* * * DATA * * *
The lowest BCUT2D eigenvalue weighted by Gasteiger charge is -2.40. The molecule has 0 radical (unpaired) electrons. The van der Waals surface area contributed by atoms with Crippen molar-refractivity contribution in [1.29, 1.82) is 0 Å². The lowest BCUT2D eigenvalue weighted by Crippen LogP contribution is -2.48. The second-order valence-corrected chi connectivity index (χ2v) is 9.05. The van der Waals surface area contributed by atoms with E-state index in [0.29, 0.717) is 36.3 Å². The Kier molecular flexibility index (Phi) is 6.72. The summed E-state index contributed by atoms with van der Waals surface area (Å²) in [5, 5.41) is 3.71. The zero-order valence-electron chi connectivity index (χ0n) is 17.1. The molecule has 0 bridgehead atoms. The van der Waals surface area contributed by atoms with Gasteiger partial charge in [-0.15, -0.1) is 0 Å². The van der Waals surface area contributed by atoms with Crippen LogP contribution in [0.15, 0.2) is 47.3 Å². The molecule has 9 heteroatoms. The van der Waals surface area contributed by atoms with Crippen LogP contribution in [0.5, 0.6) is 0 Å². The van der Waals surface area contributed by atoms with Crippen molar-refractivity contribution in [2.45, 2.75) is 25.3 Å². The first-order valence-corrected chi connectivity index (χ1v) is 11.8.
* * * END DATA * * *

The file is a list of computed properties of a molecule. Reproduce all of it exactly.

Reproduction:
The lowest BCUT2D eigenvalue weighted by Gasteiger charge is -2.40. The molecule has 0 radical (unpaired) electrons. The van der Waals surface area contributed by atoms with Crippen molar-refractivity contribution in [1.29, 1.82) is 0 Å². The lowest BCUT2D eigenvalue weighted by Crippen LogP contribution is -2.48. The second-order valence-corrected chi connectivity index (χ2v) is 9.05. The van der Waals surface area contributed by atoms with E-state index in [0.29, 0.717) is 36.3 Å². The Kier molecular flexibility index (Phi) is 6.72. The summed E-state index contributed by atoms with van der Waals surface area (Å²) in [5, 5.41) is 3.71. The zero-order valence-electron chi connectivity index (χ0n) is 17.1. The molecule has 0 bridgehead atoms. The van der Waals surface area contributed by atoms with Gasteiger partial charge in [-0.15, -0.1) is 0 Å². The van der Waals surface area contributed by atoms with Crippen LogP contribution in [0.15, 0.2) is 47.3 Å². The molecule has 9 heteroatoms. The van der Waals surface area contributed by atoms with Crippen LogP contribution in [0.5, 0.6) is 0 Å². The van der Waals surface area contributed by atoms with Crippen molar-refractivity contribution in [2.45, 2.75) is 25.3 Å². The first-order valence-corrected chi connectivity index (χ1v) is 11.8.